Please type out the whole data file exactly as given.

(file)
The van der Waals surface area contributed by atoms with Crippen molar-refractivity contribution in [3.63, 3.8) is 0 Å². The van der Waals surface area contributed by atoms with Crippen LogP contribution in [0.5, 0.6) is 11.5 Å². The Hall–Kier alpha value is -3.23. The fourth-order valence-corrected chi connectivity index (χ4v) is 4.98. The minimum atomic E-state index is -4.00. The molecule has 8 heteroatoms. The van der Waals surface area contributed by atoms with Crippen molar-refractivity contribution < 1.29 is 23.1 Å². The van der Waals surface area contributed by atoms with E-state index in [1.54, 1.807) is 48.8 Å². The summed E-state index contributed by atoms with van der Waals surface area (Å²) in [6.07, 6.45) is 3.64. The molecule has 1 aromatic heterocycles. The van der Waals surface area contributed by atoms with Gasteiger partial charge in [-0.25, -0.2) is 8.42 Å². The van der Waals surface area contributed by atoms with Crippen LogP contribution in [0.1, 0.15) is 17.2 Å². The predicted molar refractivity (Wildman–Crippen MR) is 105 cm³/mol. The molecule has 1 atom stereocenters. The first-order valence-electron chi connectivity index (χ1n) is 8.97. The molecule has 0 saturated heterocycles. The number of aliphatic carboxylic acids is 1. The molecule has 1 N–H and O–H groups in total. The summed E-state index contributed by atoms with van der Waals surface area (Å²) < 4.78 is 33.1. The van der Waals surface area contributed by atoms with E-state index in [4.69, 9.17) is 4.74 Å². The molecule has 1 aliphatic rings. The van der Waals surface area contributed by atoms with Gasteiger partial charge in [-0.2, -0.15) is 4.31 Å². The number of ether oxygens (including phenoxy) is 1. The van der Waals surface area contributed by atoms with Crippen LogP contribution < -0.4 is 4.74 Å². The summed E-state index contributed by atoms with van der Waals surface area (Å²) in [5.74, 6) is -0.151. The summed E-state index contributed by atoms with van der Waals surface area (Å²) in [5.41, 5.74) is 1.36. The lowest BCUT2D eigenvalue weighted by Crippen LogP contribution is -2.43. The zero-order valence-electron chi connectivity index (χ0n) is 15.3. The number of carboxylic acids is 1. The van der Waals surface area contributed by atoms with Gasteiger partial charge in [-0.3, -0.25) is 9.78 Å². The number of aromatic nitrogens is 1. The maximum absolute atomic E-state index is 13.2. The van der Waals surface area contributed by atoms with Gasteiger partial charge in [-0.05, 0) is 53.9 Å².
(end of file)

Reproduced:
The van der Waals surface area contributed by atoms with Crippen molar-refractivity contribution in [3.63, 3.8) is 0 Å². The van der Waals surface area contributed by atoms with Crippen LogP contribution in [0.5, 0.6) is 11.5 Å². The Hall–Kier alpha value is -3.23. The fourth-order valence-corrected chi connectivity index (χ4v) is 4.98. The minimum atomic E-state index is -4.00. The molecule has 8 heteroatoms. The van der Waals surface area contributed by atoms with Crippen molar-refractivity contribution < 1.29 is 23.1 Å². The van der Waals surface area contributed by atoms with E-state index in [1.54, 1.807) is 48.8 Å². The summed E-state index contributed by atoms with van der Waals surface area (Å²) in [6.07, 6.45) is 3.64. The molecule has 1 aromatic heterocycles. The van der Waals surface area contributed by atoms with Gasteiger partial charge in [-0.25, -0.2) is 8.42 Å². The van der Waals surface area contributed by atoms with Crippen LogP contribution in [0.1, 0.15) is 17.2 Å². The predicted molar refractivity (Wildman–Crippen MR) is 105 cm³/mol. The molecule has 1 atom stereocenters. The first-order valence-electron chi connectivity index (χ1n) is 8.97. The molecule has 0 saturated heterocycles. The number of aliphatic carboxylic acids is 1. The molecule has 1 N–H and O–H groups in total. The summed E-state index contributed by atoms with van der Waals surface area (Å²) < 4.78 is 33.1. The van der Waals surface area contributed by atoms with E-state index in [4.69, 9.17) is 4.74 Å². The molecule has 1 aliphatic rings. The van der Waals surface area contributed by atoms with Gasteiger partial charge in [-0.2, -0.15) is 4.31 Å². The number of ether oxygens (including phenoxy) is 1. The van der Waals surface area contributed by atoms with Crippen LogP contribution < -0.4 is 4.74 Å². The summed E-state index contributed by atoms with van der Waals surface area (Å²) in [5.74, 6) is -0.151. The summed E-state index contributed by atoms with van der Waals surface area (Å²) in [5.41, 5.74) is 1.36. The lowest BCUT2D eigenvalue weighted by Crippen LogP contribution is -2.43. The zero-order valence-electron chi connectivity index (χ0n) is 15.3. The number of carboxylic acids is 1. The van der Waals surface area contributed by atoms with Gasteiger partial charge in [-0.3, -0.25) is 9.78 Å². The number of aromatic nitrogens is 1. The maximum absolute atomic E-state index is 13.2. The van der Waals surface area contributed by atoms with Gasteiger partial charge in [-0.05, 0) is 53.9 Å².